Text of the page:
Question

Two particles with charges +2q and +q are separated by a distance r. The +2q particle has an electric field E at distance r and exerts a force F on the +q particle.
When the +q particle is replaced by a +3q particle, what will be the electric field and force from the +2q particle experienced by the +3q particle?

- E/3, 3F
- E, 3F
- E/3, F
- E,F

(b)

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Video Transcript

This is College Physics Answers with Shaun Dychko. Two particles are separated by a distance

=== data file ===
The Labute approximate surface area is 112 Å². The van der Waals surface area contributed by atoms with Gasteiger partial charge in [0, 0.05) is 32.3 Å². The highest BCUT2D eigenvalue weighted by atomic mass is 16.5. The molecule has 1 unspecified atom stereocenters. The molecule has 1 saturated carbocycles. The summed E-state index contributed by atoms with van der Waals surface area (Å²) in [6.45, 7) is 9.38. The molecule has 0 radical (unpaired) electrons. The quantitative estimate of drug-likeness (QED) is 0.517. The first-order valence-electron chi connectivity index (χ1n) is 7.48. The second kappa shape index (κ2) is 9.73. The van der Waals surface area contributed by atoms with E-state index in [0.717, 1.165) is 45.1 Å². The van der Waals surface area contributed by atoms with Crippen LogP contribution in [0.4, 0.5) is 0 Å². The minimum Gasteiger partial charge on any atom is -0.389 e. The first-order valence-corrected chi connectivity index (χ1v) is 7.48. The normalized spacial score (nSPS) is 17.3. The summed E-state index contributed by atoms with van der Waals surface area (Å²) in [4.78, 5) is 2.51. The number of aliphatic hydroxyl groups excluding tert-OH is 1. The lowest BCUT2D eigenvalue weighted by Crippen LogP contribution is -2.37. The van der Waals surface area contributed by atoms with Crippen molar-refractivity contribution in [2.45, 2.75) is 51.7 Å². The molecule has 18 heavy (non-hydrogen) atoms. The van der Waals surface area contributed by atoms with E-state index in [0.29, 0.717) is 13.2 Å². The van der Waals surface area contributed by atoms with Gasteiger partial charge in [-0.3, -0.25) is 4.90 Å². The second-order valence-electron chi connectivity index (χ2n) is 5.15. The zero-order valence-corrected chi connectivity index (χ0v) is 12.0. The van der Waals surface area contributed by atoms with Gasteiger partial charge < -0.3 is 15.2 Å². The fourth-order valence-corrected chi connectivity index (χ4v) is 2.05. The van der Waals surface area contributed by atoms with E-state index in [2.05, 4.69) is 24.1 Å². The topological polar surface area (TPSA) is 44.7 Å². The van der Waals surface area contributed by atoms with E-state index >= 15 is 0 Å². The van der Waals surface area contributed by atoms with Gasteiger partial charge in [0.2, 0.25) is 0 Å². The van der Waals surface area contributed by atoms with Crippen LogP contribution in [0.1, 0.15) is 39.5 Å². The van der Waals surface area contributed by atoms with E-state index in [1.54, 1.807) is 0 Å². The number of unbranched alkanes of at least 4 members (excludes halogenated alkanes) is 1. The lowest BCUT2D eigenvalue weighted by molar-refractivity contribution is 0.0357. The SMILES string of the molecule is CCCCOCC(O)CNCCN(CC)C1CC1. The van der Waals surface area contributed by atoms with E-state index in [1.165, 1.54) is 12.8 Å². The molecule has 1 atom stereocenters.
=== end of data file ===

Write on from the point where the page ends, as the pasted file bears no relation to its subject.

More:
*r*one particle has a charge of plus 2*q*and the other particle plus*q*and there's an electric field at this position due to the 2*q*charge and then the field is Coulomb's constant times this charge 2*q*divided by this distance*r squared*and this electric field is there regardless of whether or not there's a charge here which is to say that the electric field doesn't depend on this right-hand charge, it depends only on this left-hand charge. The force that this charge experiences I call it*F 1*because this is the first scenario— the before scenario—*F 1*is the second charge, which is positive*q*times the electric field strength. Okay! The after scenario comes when we replace the plus*q*charge with a plus 3*q*particle so what will the electric field and force be due to the plus 2*q*particle in this case? Well, the electric field will be unchanged because the electric field doesn't depend on what this charge is so it's still*k*2*q*over*r squared*. The force that this right-hand particle will experience however is going to be different now because its charge is plus 3*q*and so we have 3*q*multiplied by the electric field strength is the force on this second case and*q*times*E*is*F 1*so we make that substitution and then we can see that*F 2*is 3 times*F 1*and so the electric field is the same in the second scenario but the force is now 3 times what it was so the answer is (b).